The Zhe’s disturbances had failed the years before, getting put into place several times by the Northern Yan Iron Cavalry, and now they paid tribute to the Great Zhou year after year. The Wuluohou division produced a great amount of eastern pearls, and they routinely gave a tithe of them to the capital once every year in May or June. They had come when it wasn’t quite May this year, and though the Northern Yan soldier in charge of inspecting the yearly tribute felt it a little odd, he didn’t think much of it. He walked up in front of the carriage, then used the tip of his sabre to lift the thatch cloth on top of the trunk. “Open this.”
Several Zhes climbed up on the carriage, smiling apologetically, then untied the rope and lifted the trunk’s lid.
One whistle sends the birds perched in the forest flying scared.
When the box was opened, the inside was not adorned with eastern pearls, but rather swords dazzling with chilling light!
The Zhes who escorted the yearly tribute were all well-trained soldiers. They took the blades out of the trunk and swarmed forward. With a terrifying hacking sound, the Northern Yan soldier who had rejected the pearl now had a bloody gash in his chest, and he fell upside-down into the rising dust.
His frigid, rigid fingers moved with difficulty, drew out a flare from his waist, and shakily pulled at its fuse—
Pop. The Zhe who discovered what he wanted to do returned with a sword, and its sharp tip penetrated his flesh, skewering him through the heart.
Meanwhile, the signal that represented an enemy attack ascended high above, and the explosion of the blood-colored firework gradually diffused within his pupils. His body spasmed, eyes gazing at the sky, and he released a final cold breath from his chest, dead with his eyes open.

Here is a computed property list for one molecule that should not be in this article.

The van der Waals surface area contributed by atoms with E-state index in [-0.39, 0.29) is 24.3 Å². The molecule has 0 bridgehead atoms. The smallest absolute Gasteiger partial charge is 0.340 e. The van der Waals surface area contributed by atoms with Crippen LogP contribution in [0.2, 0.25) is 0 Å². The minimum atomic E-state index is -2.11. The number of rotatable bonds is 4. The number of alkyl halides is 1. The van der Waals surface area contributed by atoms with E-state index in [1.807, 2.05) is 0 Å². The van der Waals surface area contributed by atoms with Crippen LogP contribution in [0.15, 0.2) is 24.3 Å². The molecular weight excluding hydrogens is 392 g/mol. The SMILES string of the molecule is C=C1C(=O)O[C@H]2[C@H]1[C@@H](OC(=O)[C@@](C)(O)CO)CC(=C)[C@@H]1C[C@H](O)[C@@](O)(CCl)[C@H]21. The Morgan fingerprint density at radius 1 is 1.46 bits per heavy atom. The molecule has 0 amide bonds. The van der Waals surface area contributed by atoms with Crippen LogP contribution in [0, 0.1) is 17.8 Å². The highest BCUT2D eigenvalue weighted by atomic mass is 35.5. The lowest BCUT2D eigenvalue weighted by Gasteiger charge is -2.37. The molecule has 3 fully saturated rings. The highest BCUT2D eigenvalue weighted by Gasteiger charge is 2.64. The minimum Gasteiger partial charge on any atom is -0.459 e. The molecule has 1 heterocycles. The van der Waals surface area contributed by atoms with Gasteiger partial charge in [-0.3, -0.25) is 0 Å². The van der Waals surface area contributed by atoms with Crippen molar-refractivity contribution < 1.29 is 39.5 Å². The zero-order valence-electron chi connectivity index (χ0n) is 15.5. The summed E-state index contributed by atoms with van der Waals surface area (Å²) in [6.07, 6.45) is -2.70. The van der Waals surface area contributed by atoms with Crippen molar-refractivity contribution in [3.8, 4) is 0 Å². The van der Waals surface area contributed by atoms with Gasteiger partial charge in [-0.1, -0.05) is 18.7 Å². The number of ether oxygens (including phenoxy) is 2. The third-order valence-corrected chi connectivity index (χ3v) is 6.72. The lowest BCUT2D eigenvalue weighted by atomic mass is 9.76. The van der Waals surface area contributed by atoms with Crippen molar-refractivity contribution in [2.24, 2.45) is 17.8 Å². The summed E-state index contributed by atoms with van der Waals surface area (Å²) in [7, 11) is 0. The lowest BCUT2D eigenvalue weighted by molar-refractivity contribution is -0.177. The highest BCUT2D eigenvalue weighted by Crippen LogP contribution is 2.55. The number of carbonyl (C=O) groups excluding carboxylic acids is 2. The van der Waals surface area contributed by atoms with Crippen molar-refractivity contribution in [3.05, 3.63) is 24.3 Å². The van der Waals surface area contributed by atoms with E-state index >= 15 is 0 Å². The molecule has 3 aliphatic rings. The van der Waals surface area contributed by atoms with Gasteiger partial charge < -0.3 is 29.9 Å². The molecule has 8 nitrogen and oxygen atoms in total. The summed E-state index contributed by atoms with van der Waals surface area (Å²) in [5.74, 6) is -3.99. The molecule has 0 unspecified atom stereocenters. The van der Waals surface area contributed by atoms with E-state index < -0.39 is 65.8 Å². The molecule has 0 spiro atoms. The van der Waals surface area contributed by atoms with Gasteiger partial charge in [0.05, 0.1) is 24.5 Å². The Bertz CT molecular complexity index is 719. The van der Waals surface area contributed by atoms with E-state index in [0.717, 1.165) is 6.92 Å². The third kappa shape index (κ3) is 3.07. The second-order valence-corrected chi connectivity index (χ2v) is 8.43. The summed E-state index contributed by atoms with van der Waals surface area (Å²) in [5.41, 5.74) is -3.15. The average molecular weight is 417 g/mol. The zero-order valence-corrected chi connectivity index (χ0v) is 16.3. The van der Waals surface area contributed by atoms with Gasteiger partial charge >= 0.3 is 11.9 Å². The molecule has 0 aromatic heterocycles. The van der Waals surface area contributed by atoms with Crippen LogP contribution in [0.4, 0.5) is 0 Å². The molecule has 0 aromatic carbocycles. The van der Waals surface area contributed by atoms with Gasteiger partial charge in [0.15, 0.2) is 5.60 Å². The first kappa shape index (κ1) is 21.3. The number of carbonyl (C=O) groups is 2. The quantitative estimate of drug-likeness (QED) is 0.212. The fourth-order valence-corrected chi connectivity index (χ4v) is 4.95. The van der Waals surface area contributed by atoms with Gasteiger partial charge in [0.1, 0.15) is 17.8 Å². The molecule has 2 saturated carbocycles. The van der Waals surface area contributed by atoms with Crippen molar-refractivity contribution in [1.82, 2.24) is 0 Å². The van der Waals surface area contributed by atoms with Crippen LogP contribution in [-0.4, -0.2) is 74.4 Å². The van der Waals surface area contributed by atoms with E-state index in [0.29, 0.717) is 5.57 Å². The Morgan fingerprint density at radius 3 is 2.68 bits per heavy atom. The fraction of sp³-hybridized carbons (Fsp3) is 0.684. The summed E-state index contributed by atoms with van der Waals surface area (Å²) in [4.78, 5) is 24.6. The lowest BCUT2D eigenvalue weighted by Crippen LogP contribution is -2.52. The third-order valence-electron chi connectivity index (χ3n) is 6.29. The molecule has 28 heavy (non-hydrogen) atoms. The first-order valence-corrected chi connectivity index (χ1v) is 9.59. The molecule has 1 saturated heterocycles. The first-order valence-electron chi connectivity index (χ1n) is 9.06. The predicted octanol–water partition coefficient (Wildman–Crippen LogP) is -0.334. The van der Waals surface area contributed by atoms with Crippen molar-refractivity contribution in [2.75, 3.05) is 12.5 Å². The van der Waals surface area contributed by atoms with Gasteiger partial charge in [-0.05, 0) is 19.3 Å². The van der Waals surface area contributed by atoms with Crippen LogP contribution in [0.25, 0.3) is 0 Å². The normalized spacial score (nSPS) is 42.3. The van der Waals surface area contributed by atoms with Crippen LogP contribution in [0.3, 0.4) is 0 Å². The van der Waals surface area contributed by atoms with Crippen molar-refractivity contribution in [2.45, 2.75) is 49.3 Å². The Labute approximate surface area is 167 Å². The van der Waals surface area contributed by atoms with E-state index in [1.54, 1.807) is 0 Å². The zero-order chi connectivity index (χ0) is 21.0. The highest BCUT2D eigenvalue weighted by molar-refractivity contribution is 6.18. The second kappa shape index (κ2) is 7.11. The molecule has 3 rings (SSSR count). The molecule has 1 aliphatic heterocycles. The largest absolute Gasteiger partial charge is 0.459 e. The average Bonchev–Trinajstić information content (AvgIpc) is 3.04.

On April thirtieth in the twenty-sixth year of Yuantai, during morning court, the Yuantai Emperor Sun Xun ordered an imperial eunuch to read aloud his edict that transferred his position to the Prince of Jin, Sun Yunchun.
On the same day, using the chance of delivering eastern pearls, the Zhe clan’s Wuluohou division launched a sneak attack on the Northern Yan’s garrison at Liangkou Pass. Shortly after, a vast amount of Zhe troops went down South to invade, and the Iron Cavalry urgently moved forces over for rescue. The danger of Northern Xinjiang from seven years ago was repeating once more.
[-] I didn’t want to interrupt the action with notes, so here’s a catch-all for the new location names: Heaven-Bearing is 承天 (chengtian), and it’s pretty literal. Obscure Luck is 玄福 (xuanfu), which is… also pretty literal, though a more specific translation would be “fortune shrouded in the darkness of the unknown”. Liangkou was left in pinyin because it’s real name for several places, and because the characters mean “good mouth/opening”, which, uh. No thanks. Don’t want to localize that.